BROOKSVILLE — Hernando County third-graders' scores on a crucial state reading test took a downturn this year, a surprise for officials after several years of gains. The portion of students passing the Florida Standards Assessment language arts test dropped to below 60 percent. And the portion that faced retention because of low performance grew to nearly one-fifth of the test-takers.
Even before the downturn, Superintendent John Stratton said in an interview last month, the district was exploring ways to make its students better readers, with a particular focus on early literacy.
On Tuesday, the School Board approved spending more than $350,000 for two programs it hopes will help the district move in the right direction.
About $68,000 of that will pay for a year's worth of services from Footsteps2Brilliance, an early-learning focused tech company based in Washington, D.C. The app-based program, which already has a foothold in other Florida counties, uses books and games to help kids from infancy through third grade build literacy, Lois Page, a regional director for the company, told the School Board this month.
It's a chance for "creating that culture around early literacy," said Gina Michalicka, the district's assistant superintendent of teaching and learning.
The School Board's investment this year puts the program in five elementary schools: Moton, Brooksville, Pine Grove, Westside and Spring Hill. Siblings of students at those schools can use the program for free.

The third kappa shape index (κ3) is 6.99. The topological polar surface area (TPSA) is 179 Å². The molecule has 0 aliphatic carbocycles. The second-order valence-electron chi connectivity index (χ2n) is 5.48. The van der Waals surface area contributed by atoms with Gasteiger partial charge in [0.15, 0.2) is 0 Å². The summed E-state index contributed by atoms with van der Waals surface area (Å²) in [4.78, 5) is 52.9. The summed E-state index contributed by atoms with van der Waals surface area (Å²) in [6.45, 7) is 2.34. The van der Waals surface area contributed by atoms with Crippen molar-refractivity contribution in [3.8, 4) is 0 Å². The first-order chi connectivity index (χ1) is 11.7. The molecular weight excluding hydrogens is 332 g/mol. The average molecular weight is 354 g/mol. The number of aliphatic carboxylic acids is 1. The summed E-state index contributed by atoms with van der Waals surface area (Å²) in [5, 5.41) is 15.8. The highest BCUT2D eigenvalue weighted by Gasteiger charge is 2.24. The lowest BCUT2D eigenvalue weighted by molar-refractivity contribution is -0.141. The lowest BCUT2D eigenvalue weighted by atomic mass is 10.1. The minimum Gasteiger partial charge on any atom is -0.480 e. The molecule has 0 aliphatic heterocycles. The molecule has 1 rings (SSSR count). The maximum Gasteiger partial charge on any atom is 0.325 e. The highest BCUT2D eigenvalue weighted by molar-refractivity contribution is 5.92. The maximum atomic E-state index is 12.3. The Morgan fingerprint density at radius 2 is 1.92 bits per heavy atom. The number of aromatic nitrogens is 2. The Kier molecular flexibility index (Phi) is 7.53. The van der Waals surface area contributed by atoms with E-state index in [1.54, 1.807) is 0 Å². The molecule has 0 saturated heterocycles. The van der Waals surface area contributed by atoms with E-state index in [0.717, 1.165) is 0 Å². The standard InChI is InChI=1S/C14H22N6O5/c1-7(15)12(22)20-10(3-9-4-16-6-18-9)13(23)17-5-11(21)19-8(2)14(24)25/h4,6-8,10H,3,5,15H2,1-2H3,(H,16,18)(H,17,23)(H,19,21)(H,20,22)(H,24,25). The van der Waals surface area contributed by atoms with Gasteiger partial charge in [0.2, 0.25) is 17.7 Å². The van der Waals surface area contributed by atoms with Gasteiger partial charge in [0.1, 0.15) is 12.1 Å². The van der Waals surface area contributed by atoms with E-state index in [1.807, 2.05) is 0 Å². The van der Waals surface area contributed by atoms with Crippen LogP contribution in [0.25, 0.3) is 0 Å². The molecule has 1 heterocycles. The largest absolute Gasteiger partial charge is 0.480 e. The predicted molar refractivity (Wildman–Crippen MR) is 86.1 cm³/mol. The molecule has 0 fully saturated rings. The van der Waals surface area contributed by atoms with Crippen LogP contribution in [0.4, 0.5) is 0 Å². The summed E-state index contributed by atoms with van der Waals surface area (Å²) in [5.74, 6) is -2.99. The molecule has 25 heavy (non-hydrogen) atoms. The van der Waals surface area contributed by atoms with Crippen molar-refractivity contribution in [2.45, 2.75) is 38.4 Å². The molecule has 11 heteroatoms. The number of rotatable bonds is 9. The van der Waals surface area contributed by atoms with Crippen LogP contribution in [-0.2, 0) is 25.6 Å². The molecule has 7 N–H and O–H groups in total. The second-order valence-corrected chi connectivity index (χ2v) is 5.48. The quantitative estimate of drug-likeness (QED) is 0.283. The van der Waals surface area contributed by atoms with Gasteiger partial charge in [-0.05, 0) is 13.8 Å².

But Footsteps2Brilliance is built to expand. If the district likes the app, it can purchase it for more schools and partner with other community entities to help with the cost, such as libraries or the Chamber of Commerce.
If the district commits to five years of the app, it'll pay nothing for it after those years, and every child in the county will have access to it.
That's how it's worked in Osceola County, where Page said kids have gone from being kindergarten-ready only 11 percent of the time to 49 percent of the time since it invested in the program.
A former middle-school reading teacher, Page told the School Board that early learning helps prevent kids from falling behind later in school.
"By the time I got those kids, they already had a three-, four-, five-year gap," she said. "I shudder to think what happened to some of those kids we tried really hard to help."
Michalicka said she doesn't expect the program to be a single solution to reading woes, but she believed it was worth trying the pilot year.
School Board members were enthusiastic, with Kay Hatch saying she was in favor of "spending the preventative dollars up front, rather than the added cost of remediation down the road."
The second program approved by the board, with a price tag of nearly $300,000, is Language Essentials for Teachers of Reading and Spelling, or LETRS, a training program that promises to give teachers sharper skills based on science behind how kids learn how to read. In a presentation to the board earlier this month, representatives from the program said teachers can be more effective if they understand how the brain works and how language is structured — the fundamentals that underlay writing and spelling.
Michalicka said the program will be the primary training focus for kindergarten and first-grade teachers this year.
Board chair Susan Duval said she was "over the top" about the research.
"It helps so much," she said. "And it gives teachers the opportunity to take their skill sets and really pop it wide open to help these kids."
Contact Jack Evans at firstname.lastname@example.org. Follow @JackHEvans.